However, for most of our laws, there is good-faith disagreement in the political community about whether they are justified on their merits. And the problem of legitimacy is to find a basis on which a law may permissibly be enforced even against people who disagree with its content. What we usually say is that the enforceability of L is legitimate because of the way in which L was adopted even in the face of this disagreement. In modern democracies, laws are adopted by debate and voting in constitutionally structured legislatures. The legislatures are populated in their turn by elected representatives. The elected representatives consider bills that are put before them, and they debate their merits. The upshot of those debates is a vote in the various houses of the legislature. These debates and decisions in a representative legislature are usually seen as legitimizing the enforcement as law of the bills that survive this process.
Now so far, there is no foothold for an argument about legitimacy based on the impact of hate speech prohibitions. Speech in parliament is usually privileged. I am not aware of any case where a legislator has been prosecuted or threatened with prosecution in respect to the hateful intention of his remarks in a legislative debate. Certainly such an application is far from typical. So how exactly is it that the prohibition of hate speech undermines the legitimacy of the enforcement of a downstream law? I think we have to look at aspects of political procedure that go beyond parliamentary debate. We might consider the possibility of laws enacted by initiative; but I shall put that to one side. The best case for the Weinstein argument looks at the informal public debate that is involved in the election and electoral accountability of legislators and in the debates in the community that complement legislative debates in the parliament.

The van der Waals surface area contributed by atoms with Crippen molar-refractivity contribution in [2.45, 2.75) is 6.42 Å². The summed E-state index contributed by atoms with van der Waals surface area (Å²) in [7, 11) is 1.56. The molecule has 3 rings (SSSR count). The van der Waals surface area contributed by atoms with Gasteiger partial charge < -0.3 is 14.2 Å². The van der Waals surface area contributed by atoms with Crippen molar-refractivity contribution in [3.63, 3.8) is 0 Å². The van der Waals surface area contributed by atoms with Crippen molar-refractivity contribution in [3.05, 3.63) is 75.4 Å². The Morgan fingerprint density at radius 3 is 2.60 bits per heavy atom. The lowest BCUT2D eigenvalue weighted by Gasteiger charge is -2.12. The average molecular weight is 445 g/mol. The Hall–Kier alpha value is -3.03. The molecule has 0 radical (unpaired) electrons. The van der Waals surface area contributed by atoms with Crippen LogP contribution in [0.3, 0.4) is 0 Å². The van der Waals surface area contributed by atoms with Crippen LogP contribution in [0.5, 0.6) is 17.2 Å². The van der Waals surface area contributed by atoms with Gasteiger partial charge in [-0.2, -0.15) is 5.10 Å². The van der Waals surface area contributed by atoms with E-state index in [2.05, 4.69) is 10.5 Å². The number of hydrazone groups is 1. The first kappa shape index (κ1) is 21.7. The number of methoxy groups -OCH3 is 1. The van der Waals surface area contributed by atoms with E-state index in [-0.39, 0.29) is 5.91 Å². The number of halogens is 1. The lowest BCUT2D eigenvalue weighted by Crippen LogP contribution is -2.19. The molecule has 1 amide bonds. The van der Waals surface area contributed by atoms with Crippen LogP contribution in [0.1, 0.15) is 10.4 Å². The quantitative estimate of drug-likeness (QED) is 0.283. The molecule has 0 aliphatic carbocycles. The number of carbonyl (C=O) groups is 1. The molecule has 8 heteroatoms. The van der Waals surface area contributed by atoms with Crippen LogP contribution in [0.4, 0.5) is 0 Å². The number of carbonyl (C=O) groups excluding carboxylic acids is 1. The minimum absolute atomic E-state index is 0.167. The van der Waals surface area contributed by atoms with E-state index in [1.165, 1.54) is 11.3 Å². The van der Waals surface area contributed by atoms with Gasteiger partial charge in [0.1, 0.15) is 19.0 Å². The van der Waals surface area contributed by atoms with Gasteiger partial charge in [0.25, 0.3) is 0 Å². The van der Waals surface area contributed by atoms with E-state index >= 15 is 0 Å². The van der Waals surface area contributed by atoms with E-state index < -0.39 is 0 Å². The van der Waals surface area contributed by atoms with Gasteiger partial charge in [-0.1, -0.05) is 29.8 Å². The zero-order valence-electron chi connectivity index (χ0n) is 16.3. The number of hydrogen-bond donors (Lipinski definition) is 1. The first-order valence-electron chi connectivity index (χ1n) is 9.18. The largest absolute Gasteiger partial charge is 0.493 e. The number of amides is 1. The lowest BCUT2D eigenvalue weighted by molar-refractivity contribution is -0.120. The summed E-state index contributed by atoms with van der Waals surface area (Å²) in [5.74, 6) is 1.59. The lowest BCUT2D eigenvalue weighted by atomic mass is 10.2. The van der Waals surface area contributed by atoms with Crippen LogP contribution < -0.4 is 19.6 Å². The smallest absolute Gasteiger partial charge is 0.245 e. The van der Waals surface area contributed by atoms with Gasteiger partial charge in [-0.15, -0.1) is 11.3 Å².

Legislation is enacted by representatives, but representatives are supposed to be elected in a process that directly involves the people, where the people talk with one another—less formally now than in representative debate in the legislature—and then vote. So perhaps we should consider the impact of upstream laws like hate speech laws on that part of the process. Also legislation is a public matter. When bills are being considered in the legislature and public policy debated more generally in our political institutions, we expect that the formal debate among the elected legislators will be echoed by less formal and more diffuse debate on the issues in civil society. We expect that the two different arenas of debate will influence each other, so that anything that is said in the streets, on the blogs, or in the newspapers might potentially affect things that are said and votes that are cast in the legislature (and vice versa). Of course there is no guarantee. My letter to the newspaper may not be published; there may be no hits on my blog; eyes may be turned away from my graffiti; my spoken words may disappear into the wind; perhaps no one will turn up for the meetings I organize; and the leaflets I distribute may end up in the gutter (from whence they came). Still it is part of our conception of the legitimate political process that it faces like this in both ways.